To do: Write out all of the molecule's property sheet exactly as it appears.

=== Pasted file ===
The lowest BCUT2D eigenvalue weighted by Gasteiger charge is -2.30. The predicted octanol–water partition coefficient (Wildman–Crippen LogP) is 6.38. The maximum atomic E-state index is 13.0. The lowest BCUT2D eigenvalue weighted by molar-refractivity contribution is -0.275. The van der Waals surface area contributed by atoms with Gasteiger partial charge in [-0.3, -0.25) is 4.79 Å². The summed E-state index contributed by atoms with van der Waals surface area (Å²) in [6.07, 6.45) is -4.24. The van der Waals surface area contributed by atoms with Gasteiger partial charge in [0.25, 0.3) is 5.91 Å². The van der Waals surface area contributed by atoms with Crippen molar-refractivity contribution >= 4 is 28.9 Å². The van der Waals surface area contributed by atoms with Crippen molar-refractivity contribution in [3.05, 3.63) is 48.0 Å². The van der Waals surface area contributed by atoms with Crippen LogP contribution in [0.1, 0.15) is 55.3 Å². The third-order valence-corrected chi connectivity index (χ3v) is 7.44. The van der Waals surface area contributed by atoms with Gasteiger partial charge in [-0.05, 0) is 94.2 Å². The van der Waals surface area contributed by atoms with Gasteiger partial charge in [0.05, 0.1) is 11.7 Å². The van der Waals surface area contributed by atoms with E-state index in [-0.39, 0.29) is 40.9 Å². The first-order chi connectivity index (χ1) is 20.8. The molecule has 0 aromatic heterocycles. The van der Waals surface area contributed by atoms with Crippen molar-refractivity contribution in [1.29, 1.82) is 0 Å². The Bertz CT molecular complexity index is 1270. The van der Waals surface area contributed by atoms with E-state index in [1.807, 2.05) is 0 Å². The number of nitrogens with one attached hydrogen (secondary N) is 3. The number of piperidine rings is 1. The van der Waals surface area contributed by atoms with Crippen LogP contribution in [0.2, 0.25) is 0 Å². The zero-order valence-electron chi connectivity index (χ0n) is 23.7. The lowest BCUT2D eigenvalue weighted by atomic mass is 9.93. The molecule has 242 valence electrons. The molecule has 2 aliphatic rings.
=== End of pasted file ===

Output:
The lowest BCUT2D eigenvalue weighted by Gasteiger charge is -2.30. The predicted octanol–water partition coefficient (Wildman–Crippen LogP) is 6.38. The maximum atomic E-state index is 13.0. The lowest BCUT2D eigenvalue weighted by molar-refractivity contribution is -0.275. The van der Waals surface area contributed by atoms with Gasteiger partial charge in [-0.3, -0.25) is 4.79 Å². The summed E-state index contributed by atoms with van der Waals surface area (Å²) in [6.07, 6.45) is -4.24. The van der Waals surface area contributed by atoms with Gasteiger partial charge in [0.25, 0.3) is 5.91 Å². The van der Waals surface area contributed by atoms with Crippen molar-refractivity contribution >= 4 is 28.9 Å². The van der Waals surface area contributed by atoms with Crippen molar-refractivity contribution in [3.05, 3.63) is 48.0 Å². The van der Waals surface area contributed by atoms with Crippen LogP contribution in [0.1, 0.15) is 55.3 Å². The third-order valence-corrected chi connectivity index (χ3v) is 7.44. The van der Waals surface area contributed by atoms with Gasteiger partial charge in [-0.05, 0) is 94.2 Å². The van der Waals surface area contributed by atoms with Gasteiger partial charge in [0.05, 0.1) is 11.7 Å². The van der Waals surface area contributed by atoms with E-state index in [-0.39, 0.29) is 40.9 Å². The first-order chi connectivity index (χ1) is 20.8. The molecule has 0 aromatic heterocycles. The van der Waals surface area contributed by atoms with Crippen molar-refractivity contribution in [1.29, 1.82) is 0 Å². The Bertz CT molecular complexity index is 1270. The van der Waals surface area contributed by atoms with E-state index in [1.807, 2.05) is 0 Å². The number of nitrogens with one attached hydrogen (secondary N) is 3. The number of piperidine rings is 1. The van der Waals surface area contributed by atoms with Crippen LogP contribution in [0.2, 0.25) is 0 Å². The zero-order valence-electron chi connectivity index (χ0n) is 23.7. The lowest BCUT2D eigenvalue weighted by atomic mass is 9.93. The molecule has 242 valence electrons. The molecule has 2 aliphatic rings.